In the history of the world, there has never been a city that juices itself more on ego then Tinseltown. That said, I remain a huge movie buff and religiously watch the Academy Awards telecast. I’m even more interested because my son, David, is a film director and producer in Hollywood.

The curious thing? For the very cream of the entertainment profession, genuine humility flows in their blood. Stars with staying power understand exactly how reliant they are on the support of others.

Two of the most memorable lines during the 2008 Oscar ceremonies came from the year’s Best Actor and Best Actress, Sean Penn and Kate Winslet.

“I want to be ver clear,” Sean Penn admitted, ” I do know how hard I make it to appreciate me.” While few would refer to Penn as humble, that had to be the understatement of the year! Kate Winslet was disarmingly honest: “I’d be lying if I said I hadn’t made a version of this speech before. I was probably eight years old staring into the bathroom mirror, and this would have been a shampoo bottle,” she said as she held up her Oscar.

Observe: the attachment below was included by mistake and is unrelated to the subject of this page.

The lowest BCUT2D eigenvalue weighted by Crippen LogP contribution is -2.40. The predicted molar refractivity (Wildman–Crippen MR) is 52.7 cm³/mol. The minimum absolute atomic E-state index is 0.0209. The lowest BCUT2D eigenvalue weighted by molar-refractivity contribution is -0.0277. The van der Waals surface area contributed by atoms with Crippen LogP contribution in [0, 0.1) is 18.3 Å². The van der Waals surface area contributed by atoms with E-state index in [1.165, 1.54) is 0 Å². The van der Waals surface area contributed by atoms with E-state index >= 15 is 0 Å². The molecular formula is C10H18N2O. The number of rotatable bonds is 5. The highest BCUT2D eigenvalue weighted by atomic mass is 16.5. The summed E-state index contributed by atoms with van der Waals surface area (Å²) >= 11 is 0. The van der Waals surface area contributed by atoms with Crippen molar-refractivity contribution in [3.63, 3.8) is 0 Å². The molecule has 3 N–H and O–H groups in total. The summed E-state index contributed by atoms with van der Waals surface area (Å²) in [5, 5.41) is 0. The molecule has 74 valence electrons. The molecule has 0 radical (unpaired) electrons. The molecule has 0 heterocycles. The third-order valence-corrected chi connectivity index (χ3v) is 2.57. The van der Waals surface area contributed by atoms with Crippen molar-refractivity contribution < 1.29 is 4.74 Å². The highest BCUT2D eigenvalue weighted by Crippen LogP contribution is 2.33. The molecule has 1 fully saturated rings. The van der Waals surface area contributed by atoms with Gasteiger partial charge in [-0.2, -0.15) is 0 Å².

Danny Boyle, who won Best Director for Slumdog Millionaire, went onstage and started jumping up and down. The movie was originally slated to be released only on DVD, and he said he promised his kids that if he ever won an Oscar, he would accept it in the joyous spirit of Tigger from Winnie the Pooh. Never forget that winning moments are also made of keeping promises to the people who’ve helped get you there.

I’ve been speaking to business groups for decades now, but I remember the first time my wife, Carol Ann, heard me give a speech. I knew she would be my harshest critic, so I practiced a great deal. I delivered what I thought was a great speech. Many people came up to me afterward and complimented me. In the car on the way home, I turned to Carol Ann and asked, “Sweetheart, how many great speakers do you think there are in the world today?”

She smiled and replied, “One fewer than you think, dear.”

Mackay’s Moral: The sound carries farther when others blow your horn.

About the author Harvey Mackay

Seven-time, New York Times best-selling author of "Swim With The Sharks Without Being Eaten Alive," with two books among the top 15 inspirational business books of all time, according to the New York Times. He is one of America’s most popular and entertaining business speakers, and currently serves as Chairman at the MackayMitchell Envelope Company, one of the nation’s major envelope manufacturers, producing 25 million envelopes a day.

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